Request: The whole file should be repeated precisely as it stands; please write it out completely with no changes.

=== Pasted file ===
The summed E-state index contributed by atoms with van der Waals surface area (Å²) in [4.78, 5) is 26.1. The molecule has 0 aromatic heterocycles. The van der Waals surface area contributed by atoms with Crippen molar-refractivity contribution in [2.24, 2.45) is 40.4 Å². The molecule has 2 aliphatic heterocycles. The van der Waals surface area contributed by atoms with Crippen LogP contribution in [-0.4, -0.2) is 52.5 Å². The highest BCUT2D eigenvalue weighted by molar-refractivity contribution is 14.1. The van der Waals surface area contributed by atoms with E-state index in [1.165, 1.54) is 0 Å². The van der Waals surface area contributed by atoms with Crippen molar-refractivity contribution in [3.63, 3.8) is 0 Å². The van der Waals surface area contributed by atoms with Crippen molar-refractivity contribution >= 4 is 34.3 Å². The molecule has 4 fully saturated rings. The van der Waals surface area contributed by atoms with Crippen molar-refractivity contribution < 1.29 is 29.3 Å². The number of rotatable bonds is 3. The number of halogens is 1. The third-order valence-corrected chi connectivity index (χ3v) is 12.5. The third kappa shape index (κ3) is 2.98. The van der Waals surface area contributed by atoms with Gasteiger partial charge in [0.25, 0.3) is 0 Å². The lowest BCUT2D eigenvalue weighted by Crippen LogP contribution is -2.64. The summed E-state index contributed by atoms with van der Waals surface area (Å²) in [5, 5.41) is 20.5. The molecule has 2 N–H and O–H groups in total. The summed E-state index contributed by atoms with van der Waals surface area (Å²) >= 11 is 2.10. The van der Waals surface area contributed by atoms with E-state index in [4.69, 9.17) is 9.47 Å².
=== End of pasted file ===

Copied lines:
The summed E-state index contributed by atoms with van der Waals surface area (Å²) in [4.78, 5) is 26.1. The molecule has 0 aromatic heterocycles. The van der Waals surface area contributed by atoms with Crippen molar-refractivity contribution in [2.24, 2.45) is 40.4 Å². The molecule has 2 aliphatic heterocycles. The van der Waals surface area contributed by atoms with Crippen LogP contribution in [-0.4, -0.2) is 52.5 Å². The highest BCUT2D eigenvalue weighted by molar-refractivity contribution is 14.1. The van der Waals surface area contributed by atoms with E-state index in [1.165, 1.54) is 0 Å². The van der Waals surface area contributed by atoms with Crippen molar-refractivity contribution in [3.63, 3.8) is 0 Å². The van der Waals surface area contributed by atoms with Crippen molar-refractivity contribution >= 4 is 34.3 Å². The molecule has 4 fully saturated rings. The van der Waals surface area contributed by atoms with Crippen molar-refractivity contribution < 1.29 is 29.3 Å². The number of rotatable bonds is 3. The number of halogens is 1. The third-order valence-corrected chi connectivity index (χ3v) is 12.5. The third kappa shape index (κ3) is 2.98. The van der Waals surface area contributed by atoms with Gasteiger partial charge in [0.25, 0.3) is 0 Å². The lowest BCUT2D eigenvalue weighted by Crippen LogP contribution is -2.64. The summed E-state index contributed by atoms with van der Waals surface area (Å²) in [5, 5.41) is 20.5. The molecule has 2 N–H and O–H groups in total. The summed E-state index contributed by atoms with van der Waals surface area (Å²) >= 11 is 2.10. The van der Waals surface area contributed by atoms with E-state index in [4.69, 9.17) is 9.47 Å².